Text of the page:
On Thursday, Egypt’s Supreme Constitutional Court issued an important ruling, deciding that former Prime Minister Ahmed Shafiq can run in the second round of the presidential elections and one-third of the seats in parliament were chosen on an unconstitutional basis. The ruling means that the presidential elections, slated to be held in Egypt on Saturday and Sunday, will go ahead as planned. Parliament in its entirety will most likely be dissolved and the second iteration of the Constituent Assembly, tasked with creating Egypt’s new constitution, is likely to be disbanded as well. There are several winners and losers, with the military the big winner and the Muslim Brotherhood as the big loser.
The biggest winner from the ruling is of course Shafiq and the SCAF (Supreme Council of the Armed Forces). Now that that the court has ruled the Political Isolation Law, which would have barred him from running in the presidential election, is unconstitutional, there appears little in the way to legally stop him from running in the second round. With regards to SCAF, after the announcement that the military will be allowed to arrest civilians, and with SCAF now obtaining parliament’s powers and with SCAF essentially becoming the arbitrator to get a third Constituent Assembly created, the SCAF holds nearly all of the cards. The court system itself is also a winner, as even though there were fights outside the court after the ruling, most political groupings accepted the ruling.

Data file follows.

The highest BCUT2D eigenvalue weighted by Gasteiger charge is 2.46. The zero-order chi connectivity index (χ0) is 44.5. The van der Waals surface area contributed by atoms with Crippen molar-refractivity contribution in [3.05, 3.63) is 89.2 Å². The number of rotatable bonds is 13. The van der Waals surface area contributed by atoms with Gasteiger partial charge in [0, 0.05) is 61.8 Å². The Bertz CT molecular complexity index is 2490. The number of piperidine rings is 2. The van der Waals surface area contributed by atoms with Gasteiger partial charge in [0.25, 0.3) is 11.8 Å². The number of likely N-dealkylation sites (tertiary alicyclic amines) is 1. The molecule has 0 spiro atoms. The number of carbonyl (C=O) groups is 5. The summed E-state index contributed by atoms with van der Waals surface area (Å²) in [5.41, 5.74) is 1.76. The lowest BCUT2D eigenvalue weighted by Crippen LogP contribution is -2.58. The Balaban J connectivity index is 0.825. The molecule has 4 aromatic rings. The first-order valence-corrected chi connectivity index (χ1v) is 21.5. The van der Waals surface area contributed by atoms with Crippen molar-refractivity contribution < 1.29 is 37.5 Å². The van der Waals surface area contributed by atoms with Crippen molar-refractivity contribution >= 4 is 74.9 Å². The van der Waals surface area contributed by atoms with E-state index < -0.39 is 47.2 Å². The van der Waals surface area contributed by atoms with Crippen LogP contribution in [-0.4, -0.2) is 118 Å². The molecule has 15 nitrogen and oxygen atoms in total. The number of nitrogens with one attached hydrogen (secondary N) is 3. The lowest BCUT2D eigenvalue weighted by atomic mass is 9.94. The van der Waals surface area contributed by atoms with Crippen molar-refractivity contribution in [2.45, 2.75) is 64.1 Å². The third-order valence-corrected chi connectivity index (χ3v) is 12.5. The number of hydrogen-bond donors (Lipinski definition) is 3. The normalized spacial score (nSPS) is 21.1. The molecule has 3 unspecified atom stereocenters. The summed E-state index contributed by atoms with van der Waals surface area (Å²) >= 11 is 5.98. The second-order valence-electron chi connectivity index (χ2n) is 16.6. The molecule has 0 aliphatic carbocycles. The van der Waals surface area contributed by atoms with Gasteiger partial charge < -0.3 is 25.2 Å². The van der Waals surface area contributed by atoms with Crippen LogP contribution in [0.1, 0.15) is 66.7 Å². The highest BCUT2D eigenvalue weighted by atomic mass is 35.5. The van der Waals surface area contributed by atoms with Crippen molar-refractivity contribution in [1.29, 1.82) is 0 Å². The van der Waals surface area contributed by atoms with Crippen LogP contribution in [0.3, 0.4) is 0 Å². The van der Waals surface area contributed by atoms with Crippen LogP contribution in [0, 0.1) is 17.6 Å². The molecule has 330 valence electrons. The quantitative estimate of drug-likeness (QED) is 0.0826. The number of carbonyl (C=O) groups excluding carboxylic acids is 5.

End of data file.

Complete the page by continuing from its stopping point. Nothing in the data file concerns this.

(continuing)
Liberal and secular forces also appear to be winners from the ruling. For the second time, liberals and leftists walked out from the creation of the Constituent Assembly amid claims that Islamists were again dominating the assembly. If the assembly is dissolved, as expected, it will put further pressure on Islamists to create a consensus with liberal forces in creating a third assembly. Now that liberal groups have had time to organize their parties, and with the success of Nasserist Hamdeen Sabahi in the first round of presidential elections, and severe criticism over the Muslim Brotherhood’s lack of results in parliament, it is likely that secular and liberal parties will fare better in another round of parliamentary elections. Smaller Islamist groups, such as al-Gama’a al-Islamiyah’s Building and Development Party, will likely also gain seats at the expense of the Muslim Brotherhood, as they have also had time to organize and consolidate their base.
The big losers from the decision are the Muslim Brotherhood. Whether fair or not, their lack of performance in parliament and their inability to deal with a multitude of issues in Egypt, whether a fuel crisis, a diplomatic spat with Saudi Arabia, or fix economic issues in the country has eroded support for the organization. Now that their attempts to head a Constituent Assembly have been dashed for a second time, and their immediate control of parliament gone (although they will likely remain the largest party in another parliamentary election), they are reliant on getting their presidential candidate, Mohammed Morsi, to victory. The organization was already unpleasantly surprised when he received only a quarter of the votes in the first round and a loss would further question why they spent a lot of political capital on running a candidate after repeated claims they would not contest the presidential election. The other losers are pro-revolution forces, who for the time being have been sidelined from the political process.
Last, it is hard to tell whether the Salafi Al-Nour Party will win or lose from the ruling. The party already took a hit when their preferred candidate, Abdel Moneim Abouel Fotouh, placed fourth in the first round of the presidential elections and the Salafi stronghold of Alexandria voted for Sabahi. Whether they will lose ground in parliament to Sabahi’s Al-Karama party, or other Islamist parties, is hard to tell at this time.